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It is recommended that Red Door adopt a buffet-style loyalty program. The customer can choose from a menu of different loyalty plan options, each with a different value proposition. The different plans can help to differentiate the types of customers further, based on their preferences by identifying their preferences. For example, a customer may choose as a reward for their plan a high-end treatment they would not normally buy without the discount offered in the plan. This tells Red Door what that customer really wants, but has yet to regularly pay for. At present, Red Door mainly collects information about what the customer buys, not what the customer wants.
This interaction provides Red Door with new data on the customer. From that data, promotions can be customized to focus on those services and products that the customer wants. The customer may decide, after a few discounted high-end services, that they can no longer live without that high-end service. The loyalty plan would otherwise function as any other -- the company is using a sweetener (service or product) to entice loyalty. The difference in this case is that by asking the customer to choose their own sweetener, the interaction with the customer works in reverse and Red Door learns something new about the customer that can be used in future direct marketing.
This loyalty strategy takes a slightly different approach to segmentation. Red Door's current marketing dashboard system essentially segments customers based on their purchasing patterns. These segments can be analyzed for demographic trends but it is an important distinction that the customer drives his or her own segmentation. This strategy has worked brilliant over the past couple of years for Red Door. The loyalty program continues that strategy, with the underlying premise that the company will gain more from listening to the customer than from dictating to the customer. By giving the customer the choice of reward, Red Door learns what segment the customer should or could be in, in addition to the information the company already has with respect to what segment the customer is currently in. By eliminating any gaps in the appropriate segment and the actual segment, Red Door can more effectively maximize the revenue per customer, the referrals per customer and the repeat visits per customer. Segmentation in this case would be very specific with each segment being a single product/service category (face, massage, body, nail, hair, wax, makeup, gentlemen, and packages).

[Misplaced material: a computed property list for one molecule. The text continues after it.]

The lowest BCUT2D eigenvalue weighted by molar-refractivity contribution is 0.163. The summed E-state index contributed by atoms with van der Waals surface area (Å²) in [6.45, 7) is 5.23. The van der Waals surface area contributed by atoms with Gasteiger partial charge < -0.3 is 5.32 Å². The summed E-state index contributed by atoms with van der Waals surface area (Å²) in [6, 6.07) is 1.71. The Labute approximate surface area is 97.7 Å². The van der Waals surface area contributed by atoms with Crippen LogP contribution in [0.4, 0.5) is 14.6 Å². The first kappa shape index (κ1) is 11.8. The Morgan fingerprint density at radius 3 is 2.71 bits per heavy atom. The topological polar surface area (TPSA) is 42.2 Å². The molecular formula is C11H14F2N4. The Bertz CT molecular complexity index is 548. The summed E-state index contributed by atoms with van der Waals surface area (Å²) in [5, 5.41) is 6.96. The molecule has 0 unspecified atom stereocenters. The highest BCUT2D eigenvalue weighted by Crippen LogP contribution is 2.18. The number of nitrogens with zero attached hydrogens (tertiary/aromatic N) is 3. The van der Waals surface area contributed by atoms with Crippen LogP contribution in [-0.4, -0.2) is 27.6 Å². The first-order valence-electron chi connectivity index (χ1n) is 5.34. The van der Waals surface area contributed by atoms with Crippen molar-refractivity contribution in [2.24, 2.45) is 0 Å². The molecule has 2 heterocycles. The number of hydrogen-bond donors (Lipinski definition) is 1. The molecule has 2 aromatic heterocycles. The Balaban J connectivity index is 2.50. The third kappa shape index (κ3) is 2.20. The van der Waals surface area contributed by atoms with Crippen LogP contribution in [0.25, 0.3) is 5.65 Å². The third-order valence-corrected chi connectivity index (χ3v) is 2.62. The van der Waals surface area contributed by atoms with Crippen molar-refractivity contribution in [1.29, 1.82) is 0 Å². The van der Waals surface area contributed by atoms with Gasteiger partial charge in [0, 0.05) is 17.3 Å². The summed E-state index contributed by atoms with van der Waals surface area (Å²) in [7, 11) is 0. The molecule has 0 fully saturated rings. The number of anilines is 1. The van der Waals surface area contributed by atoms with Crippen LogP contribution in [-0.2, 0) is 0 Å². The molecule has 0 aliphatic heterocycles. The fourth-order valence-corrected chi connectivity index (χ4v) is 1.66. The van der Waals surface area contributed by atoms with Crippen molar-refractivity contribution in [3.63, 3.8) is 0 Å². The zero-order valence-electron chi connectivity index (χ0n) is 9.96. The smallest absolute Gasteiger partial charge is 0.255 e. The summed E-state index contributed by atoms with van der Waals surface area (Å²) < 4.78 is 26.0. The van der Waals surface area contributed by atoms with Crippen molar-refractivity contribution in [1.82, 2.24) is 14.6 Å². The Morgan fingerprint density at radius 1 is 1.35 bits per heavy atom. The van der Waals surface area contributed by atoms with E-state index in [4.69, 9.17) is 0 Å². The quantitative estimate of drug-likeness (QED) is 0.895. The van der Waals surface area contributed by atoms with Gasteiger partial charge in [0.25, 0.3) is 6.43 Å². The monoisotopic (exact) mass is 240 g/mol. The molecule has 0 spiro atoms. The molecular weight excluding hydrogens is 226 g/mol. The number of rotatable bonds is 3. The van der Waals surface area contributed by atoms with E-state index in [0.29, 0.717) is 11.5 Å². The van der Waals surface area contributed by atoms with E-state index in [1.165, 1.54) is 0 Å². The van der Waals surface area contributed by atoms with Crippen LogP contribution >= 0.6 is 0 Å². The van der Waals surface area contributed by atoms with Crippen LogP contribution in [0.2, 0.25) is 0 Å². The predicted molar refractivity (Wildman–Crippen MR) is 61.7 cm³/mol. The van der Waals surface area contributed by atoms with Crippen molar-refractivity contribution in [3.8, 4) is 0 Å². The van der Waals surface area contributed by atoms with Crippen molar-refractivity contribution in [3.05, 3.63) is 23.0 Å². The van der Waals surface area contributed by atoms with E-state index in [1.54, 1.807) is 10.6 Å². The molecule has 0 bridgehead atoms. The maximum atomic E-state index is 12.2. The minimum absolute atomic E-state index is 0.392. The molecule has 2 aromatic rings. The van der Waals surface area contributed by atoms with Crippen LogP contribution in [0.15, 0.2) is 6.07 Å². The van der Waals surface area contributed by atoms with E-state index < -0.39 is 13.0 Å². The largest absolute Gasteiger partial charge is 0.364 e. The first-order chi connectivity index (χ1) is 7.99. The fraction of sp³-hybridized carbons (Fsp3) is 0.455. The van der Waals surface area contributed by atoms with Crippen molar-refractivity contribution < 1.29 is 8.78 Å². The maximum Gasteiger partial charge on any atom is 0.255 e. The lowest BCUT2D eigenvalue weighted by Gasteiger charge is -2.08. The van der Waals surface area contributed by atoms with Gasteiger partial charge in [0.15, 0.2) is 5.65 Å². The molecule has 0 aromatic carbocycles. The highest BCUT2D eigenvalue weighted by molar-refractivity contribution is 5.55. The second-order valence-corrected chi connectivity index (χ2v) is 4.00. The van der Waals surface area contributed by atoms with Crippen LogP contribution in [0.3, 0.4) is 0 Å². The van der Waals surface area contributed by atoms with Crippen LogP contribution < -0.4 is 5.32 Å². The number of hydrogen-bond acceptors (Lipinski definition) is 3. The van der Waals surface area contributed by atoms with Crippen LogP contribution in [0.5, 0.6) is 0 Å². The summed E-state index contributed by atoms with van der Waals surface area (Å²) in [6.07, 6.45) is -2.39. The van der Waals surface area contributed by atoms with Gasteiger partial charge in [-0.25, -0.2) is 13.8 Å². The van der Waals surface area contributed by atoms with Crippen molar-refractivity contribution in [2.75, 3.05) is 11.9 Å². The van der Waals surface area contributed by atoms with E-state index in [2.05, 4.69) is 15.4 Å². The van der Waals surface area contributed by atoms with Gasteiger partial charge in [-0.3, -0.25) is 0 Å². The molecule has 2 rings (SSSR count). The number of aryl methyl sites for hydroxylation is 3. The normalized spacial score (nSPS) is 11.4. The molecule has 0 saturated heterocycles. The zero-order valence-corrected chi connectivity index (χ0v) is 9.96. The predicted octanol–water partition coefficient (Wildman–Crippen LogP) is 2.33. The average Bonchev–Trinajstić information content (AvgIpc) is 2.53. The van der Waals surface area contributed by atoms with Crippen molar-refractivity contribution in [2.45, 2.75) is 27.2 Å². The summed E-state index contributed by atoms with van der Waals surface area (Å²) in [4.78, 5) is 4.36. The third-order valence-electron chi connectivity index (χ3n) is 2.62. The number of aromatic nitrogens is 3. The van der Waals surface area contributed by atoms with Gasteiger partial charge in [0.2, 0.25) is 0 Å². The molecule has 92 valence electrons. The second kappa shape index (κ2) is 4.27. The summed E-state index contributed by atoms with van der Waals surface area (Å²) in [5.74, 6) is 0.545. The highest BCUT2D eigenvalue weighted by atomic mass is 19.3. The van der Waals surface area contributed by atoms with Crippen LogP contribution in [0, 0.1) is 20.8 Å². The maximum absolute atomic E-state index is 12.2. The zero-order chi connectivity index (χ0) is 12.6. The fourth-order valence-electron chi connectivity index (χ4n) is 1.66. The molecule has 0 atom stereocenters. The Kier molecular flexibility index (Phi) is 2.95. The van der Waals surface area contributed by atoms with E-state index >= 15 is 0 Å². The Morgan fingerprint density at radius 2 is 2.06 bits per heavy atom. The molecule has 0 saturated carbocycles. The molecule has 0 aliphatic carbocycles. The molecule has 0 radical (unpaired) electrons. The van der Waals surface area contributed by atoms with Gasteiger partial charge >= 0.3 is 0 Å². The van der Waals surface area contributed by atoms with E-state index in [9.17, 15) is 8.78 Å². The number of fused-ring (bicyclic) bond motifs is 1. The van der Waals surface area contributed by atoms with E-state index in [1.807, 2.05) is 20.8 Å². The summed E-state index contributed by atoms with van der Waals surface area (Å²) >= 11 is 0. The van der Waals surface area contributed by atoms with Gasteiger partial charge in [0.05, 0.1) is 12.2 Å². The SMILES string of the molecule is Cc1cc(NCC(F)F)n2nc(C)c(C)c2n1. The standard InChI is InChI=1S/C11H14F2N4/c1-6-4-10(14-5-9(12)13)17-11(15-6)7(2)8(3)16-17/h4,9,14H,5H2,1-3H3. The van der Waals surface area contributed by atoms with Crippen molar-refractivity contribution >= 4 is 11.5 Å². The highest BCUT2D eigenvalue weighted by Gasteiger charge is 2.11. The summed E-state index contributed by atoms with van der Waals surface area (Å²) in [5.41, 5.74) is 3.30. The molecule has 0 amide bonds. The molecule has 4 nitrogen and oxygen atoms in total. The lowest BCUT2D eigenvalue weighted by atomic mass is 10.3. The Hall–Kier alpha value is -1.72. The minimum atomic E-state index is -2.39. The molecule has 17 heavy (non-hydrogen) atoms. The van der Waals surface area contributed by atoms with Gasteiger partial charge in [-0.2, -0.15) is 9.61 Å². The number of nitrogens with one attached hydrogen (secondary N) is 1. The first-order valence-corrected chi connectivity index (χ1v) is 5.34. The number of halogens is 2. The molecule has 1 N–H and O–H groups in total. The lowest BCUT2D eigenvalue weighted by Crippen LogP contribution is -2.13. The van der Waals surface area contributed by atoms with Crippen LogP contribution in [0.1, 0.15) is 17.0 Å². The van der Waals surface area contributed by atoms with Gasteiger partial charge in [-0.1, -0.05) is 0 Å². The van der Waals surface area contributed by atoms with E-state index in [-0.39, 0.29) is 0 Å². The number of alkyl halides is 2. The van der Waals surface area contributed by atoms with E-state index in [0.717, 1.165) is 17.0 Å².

There are three metrics for this new loyalty program. One will be the number of new loyalty program members. We would like to increase the number of current customer visits by loyalty customers by 20% by signing up new members. The second metric is the new members -- we would like to double our loyalty program membership in a year. The third metric is the revenue generated from the marketing we engage in as the result of the information we gather here. This will be for informational purposes -- we need to know if this program pays for itself or not. The sweeteners in the buffet will depend on what the customer normally purchases. The value will be no more than triple the usual purchase, and that for 10 purchases. At that level, given Red Door's margins, the program is expected to break even. Ideally, it would generate sufficient additional revenue that it does more than break even.